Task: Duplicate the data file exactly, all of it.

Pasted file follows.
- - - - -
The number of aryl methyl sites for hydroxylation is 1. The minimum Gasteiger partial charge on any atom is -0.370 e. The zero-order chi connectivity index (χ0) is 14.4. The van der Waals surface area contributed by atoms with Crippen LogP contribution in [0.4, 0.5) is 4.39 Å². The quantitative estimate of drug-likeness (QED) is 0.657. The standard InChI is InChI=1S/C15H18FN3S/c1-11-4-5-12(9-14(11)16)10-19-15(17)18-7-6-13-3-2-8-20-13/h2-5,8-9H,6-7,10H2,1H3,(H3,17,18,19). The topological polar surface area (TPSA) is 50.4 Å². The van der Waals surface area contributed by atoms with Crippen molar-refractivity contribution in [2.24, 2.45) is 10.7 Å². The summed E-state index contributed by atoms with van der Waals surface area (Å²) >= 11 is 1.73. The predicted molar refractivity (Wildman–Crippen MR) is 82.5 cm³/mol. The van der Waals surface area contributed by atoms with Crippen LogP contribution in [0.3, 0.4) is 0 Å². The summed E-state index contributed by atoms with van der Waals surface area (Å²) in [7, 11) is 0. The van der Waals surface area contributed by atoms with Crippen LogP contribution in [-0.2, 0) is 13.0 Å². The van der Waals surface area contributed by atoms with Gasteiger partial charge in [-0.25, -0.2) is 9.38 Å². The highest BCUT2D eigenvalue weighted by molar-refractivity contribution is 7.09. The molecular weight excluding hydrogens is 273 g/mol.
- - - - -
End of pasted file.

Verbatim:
The number of aryl methyl sites for hydroxylation is 1. The minimum Gasteiger partial charge on any atom is -0.370 e. The zero-order chi connectivity index (χ0) is 14.4. The van der Waals surface area contributed by atoms with Crippen LogP contribution in [0.4, 0.5) is 4.39 Å². The quantitative estimate of drug-likeness (QED) is 0.657. The standard InChI is InChI=1S/C15H18FN3S/c1-11-4-5-12(9-14(11)16)10-19-15(17)18-7-6-13-3-2-8-20-13/h2-5,8-9H,6-7,10H2,1H3,(H3,17,18,19). The topological polar surface area (TPSA) is 50.4 Å². The van der Waals surface area contributed by atoms with Crippen molar-refractivity contribution in [2.24, 2.45) is 10.7 Å². The summed E-state index contributed by atoms with van der Waals surface area (Å²) >= 11 is 1.73. The predicted molar refractivity (Wildman–Crippen MR) is 82.5 cm³/mol. The van der Waals surface area contributed by atoms with Crippen LogP contribution in [0.3, 0.4) is 0 Å². The summed E-state index contributed by atoms with van der Waals surface area (Å²) in [7, 11) is 0. The van der Waals surface area contributed by atoms with Crippen LogP contribution in [-0.2, 0) is 13.0 Å². The van der Waals surface area contributed by atoms with Gasteiger partial charge in [-0.25, -0.2) is 9.38 Å². The highest BCUT2D eigenvalue weighted by molar-refractivity contribution is 7.09. The molecular weight excluding hydrogens is 273 g/mol.